Reconciling raisin cakes

 “You can’t separate peace from freedom because no one can be at peace unless he has his freedom.”
~Dr. Kathleen Young 

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More than anything else, perhaps, someone in pain thirsts for peace.

More than anything else, perhaps, pain results from oppression.

Oppression from injustice.

Oppression from illness.

Oppression from tragedy, grief or loss.

Sometimes the word “reconciliation” makes me feel oppressed, choked by thoughts of forced, literal embraces with people who hurt and tear and steal.

But reconciliation is much more than that. Much bigger than an abuser. More powerful than any hold grief or loss has upon us.

In fact, I don’t believe reconciliation takes the form of human-to-human-embrace at all.

Reconciliation is about the way God loves us. The way God loves you. The way God loves me.

It’s about trusting God works out earthly things which the utter brokenness and depravity of human nature cannot restore this side of Heaven.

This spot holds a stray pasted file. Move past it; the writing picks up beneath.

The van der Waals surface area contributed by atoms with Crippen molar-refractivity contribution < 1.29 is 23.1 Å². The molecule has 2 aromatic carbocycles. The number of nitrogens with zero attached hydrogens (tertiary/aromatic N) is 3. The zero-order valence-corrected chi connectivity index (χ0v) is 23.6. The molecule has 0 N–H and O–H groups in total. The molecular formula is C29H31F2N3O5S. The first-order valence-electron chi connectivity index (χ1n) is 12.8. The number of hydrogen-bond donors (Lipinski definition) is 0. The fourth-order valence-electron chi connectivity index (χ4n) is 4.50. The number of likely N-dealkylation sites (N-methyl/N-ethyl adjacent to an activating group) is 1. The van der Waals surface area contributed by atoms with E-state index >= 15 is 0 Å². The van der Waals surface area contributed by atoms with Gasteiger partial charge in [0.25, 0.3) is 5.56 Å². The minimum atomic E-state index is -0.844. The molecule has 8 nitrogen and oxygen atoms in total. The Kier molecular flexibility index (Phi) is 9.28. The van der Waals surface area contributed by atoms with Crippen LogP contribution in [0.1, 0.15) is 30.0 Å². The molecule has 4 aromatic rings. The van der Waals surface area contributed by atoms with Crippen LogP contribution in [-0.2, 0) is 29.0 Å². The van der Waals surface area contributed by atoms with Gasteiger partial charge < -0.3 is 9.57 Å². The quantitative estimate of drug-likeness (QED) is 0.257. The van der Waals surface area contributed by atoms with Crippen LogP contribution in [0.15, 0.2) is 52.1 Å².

In the Bible, Hosea hears God tell him, “Go, show your love to your wife again, though she is loved by another man and is an adulteress. Love her as the LORD loves the Israelites, though they turn to other gods and love the sacred raisin cakes.” (Hosea 3:1)

Sometimes, we’re so elbow-deep in raisin cakes we can’t fathom the satiating love of our Father.

Sometimes, we need to toss aside our umbrellas of despair and dance in the rain of grace and mercy.

Kick off our galoshes and splash in rivers of reconciliation. 

Spin beneath the thundering sky of freedom.

Tiptoe into the ballet of a life being restored.

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“Each of us lives in the midst of particular sins and specific instances of brokenness. And each of us must choose how we will respond. Living a life of holiness and learning the ways of God sometimes mean letting go of our need for justice and instead embracing a world that groans in anticipation of the day when it, and we, will be redeemed. . . It means accepting with humility that God alone is good.”  
How Far Should Forgiveness Go? by Christine A Scheller 


*This post is written with gratitude for the One Word at a Time blog carnival on reconciliation this week.